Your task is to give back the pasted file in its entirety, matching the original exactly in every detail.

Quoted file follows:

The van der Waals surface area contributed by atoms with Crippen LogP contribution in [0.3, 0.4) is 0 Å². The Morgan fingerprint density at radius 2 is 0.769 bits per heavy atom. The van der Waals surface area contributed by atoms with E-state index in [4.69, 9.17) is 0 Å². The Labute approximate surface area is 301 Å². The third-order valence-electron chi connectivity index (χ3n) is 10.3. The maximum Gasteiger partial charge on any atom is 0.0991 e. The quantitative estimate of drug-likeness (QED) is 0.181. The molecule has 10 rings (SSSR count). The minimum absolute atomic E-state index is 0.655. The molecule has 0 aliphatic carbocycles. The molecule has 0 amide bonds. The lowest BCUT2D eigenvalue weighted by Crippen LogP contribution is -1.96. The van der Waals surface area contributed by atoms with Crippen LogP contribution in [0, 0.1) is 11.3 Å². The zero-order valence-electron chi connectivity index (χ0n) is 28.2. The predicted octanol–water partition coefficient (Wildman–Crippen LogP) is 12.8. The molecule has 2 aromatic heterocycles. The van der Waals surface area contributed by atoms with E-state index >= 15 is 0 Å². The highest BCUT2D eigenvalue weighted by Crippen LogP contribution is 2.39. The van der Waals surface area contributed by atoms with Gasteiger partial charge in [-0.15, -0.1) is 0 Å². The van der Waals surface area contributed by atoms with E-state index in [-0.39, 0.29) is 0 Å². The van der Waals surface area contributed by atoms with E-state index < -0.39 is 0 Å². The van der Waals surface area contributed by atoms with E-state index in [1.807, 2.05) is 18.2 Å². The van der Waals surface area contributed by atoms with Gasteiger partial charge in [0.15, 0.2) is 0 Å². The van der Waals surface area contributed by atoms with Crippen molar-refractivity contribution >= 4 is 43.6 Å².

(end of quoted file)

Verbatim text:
The van der Waals surface area contributed by atoms with Crippen LogP contribution in [0.3, 0.4) is 0 Å². The Morgan fingerprint density at radius 2 is 0.769 bits per heavy atom. The van der Waals surface area contributed by atoms with E-state index in [4.69, 9.17) is 0 Å². The Labute approximate surface area is 301 Å². The third-order valence-electron chi connectivity index (χ3n) is 10.3. The maximum Gasteiger partial charge on any atom is 0.0991 e. The quantitative estimate of drug-likeness (QED) is 0.181. The molecule has 10 rings (SSSR count). The minimum absolute atomic E-state index is 0.655. The molecule has 0 aliphatic carbocycles. The molecule has 0 amide bonds. The lowest BCUT2D eigenvalue weighted by Crippen LogP contribution is -1.96. The van der Waals surface area contributed by atoms with Crippen LogP contribution in [0, 0.1) is 11.3 Å². The zero-order valence-electron chi connectivity index (χ0n) is 28.2. The predicted octanol–water partition coefficient (Wildman–Crippen LogP) is 12.8. The molecule has 2 aromatic heterocycles. The van der Waals surface area contributed by atoms with E-state index >= 15 is 0 Å². The highest BCUT2D eigenvalue weighted by Crippen LogP contribution is 2.39. The van der Waals surface area contributed by atoms with Gasteiger partial charge in [-0.15, -0.1) is 0 Å². The van der Waals surface area contributed by atoms with E-state index in [-0.39, 0.29) is 0 Å². The van der Waals surface area contributed by atoms with E-state index < -0.39 is 0 Å². The van der Waals surface area contributed by atoms with E-state index in [1.807, 2.05) is 18.2 Å². The van der Waals surface area contributed by atoms with Gasteiger partial charge in [0.15, 0.2) is 0 Å². The van der Waals surface area contributed by atoms with Crippen molar-refractivity contribution >= 4 is 43.6 Å².